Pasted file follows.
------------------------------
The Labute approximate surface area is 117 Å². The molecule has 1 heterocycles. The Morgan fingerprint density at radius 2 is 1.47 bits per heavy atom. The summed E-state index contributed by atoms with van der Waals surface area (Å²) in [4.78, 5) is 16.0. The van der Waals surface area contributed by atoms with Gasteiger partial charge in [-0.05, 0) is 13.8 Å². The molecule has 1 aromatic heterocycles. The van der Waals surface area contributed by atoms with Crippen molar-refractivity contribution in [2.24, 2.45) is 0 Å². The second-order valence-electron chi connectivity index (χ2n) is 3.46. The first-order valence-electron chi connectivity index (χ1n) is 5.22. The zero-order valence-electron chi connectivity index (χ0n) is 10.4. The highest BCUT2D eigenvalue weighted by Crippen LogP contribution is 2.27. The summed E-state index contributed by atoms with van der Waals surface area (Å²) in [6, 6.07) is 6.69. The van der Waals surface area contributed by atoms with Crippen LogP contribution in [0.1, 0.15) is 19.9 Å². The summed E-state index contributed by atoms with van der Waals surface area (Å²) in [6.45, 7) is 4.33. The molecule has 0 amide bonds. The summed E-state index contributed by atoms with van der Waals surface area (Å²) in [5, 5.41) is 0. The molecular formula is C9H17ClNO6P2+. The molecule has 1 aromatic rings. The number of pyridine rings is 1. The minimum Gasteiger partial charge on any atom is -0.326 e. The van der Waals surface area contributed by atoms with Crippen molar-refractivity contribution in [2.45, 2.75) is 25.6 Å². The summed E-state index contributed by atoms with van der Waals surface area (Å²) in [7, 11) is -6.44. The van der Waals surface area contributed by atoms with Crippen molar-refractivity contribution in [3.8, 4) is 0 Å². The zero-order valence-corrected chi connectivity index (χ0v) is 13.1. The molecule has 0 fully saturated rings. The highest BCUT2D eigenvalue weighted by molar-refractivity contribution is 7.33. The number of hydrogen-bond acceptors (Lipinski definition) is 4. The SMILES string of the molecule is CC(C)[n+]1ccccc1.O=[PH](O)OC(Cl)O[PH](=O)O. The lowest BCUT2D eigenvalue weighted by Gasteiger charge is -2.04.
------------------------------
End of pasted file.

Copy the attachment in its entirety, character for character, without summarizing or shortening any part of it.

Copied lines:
The Labute approximate surface area is 117 Å². The molecule has 1 heterocycles. The Morgan fingerprint density at radius 2 is 1.47 bits per heavy atom. The summed E-state index contributed by atoms with van der Waals surface area (Å²) in [4.78, 5) is 16.0. The van der Waals surface area contributed by atoms with Gasteiger partial charge in [-0.05, 0) is 13.8 Å². The molecule has 1 aromatic heterocycles. The van der Waals surface area contributed by atoms with Crippen molar-refractivity contribution in [2.24, 2.45) is 0 Å². The second-order valence-electron chi connectivity index (χ2n) is 3.46. The first-order valence-electron chi connectivity index (χ1n) is 5.22. The zero-order valence-electron chi connectivity index (χ0n) is 10.4. The highest BCUT2D eigenvalue weighted by Crippen LogP contribution is 2.27. The summed E-state index contributed by atoms with van der Waals surface area (Å²) in [6, 6.07) is 6.69. The van der Waals surface area contributed by atoms with Crippen LogP contribution in [0.1, 0.15) is 19.9 Å². The summed E-state index contributed by atoms with van der Waals surface area (Å²) in [6.45, 7) is 4.33. The molecule has 0 amide bonds. The summed E-state index contributed by atoms with van der Waals surface area (Å²) in [5, 5.41) is 0. The molecular formula is C9H17ClNO6P2+. The molecule has 1 aromatic rings. The number of pyridine rings is 1. The minimum Gasteiger partial charge on any atom is -0.326 e. The van der Waals surface area contributed by atoms with Crippen molar-refractivity contribution in [2.45, 2.75) is 25.6 Å². The summed E-state index contributed by atoms with van der Waals surface area (Å²) in [7, 11) is -6.44. The van der Waals surface area contributed by atoms with Crippen molar-refractivity contribution in [3.8, 4) is 0 Å². The zero-order valence-corrected chi connectivity index (χ0v) is 13.1. The molecule has 0 fully saturated rings. The highest BCUT2D eigenvalue weighted by molar-refractivity contribution is 7.33. The number of hydrogen-bond acceptors (Lipinski definition) is 4. The SMILES string of the molecule is CC(C)[n+]1ccccc1.O=[PH](O)OC(Cl)O[PH](=O)O. The lowest BCUT2D eigenvalue weighted by Gasteiger charge is -2.04.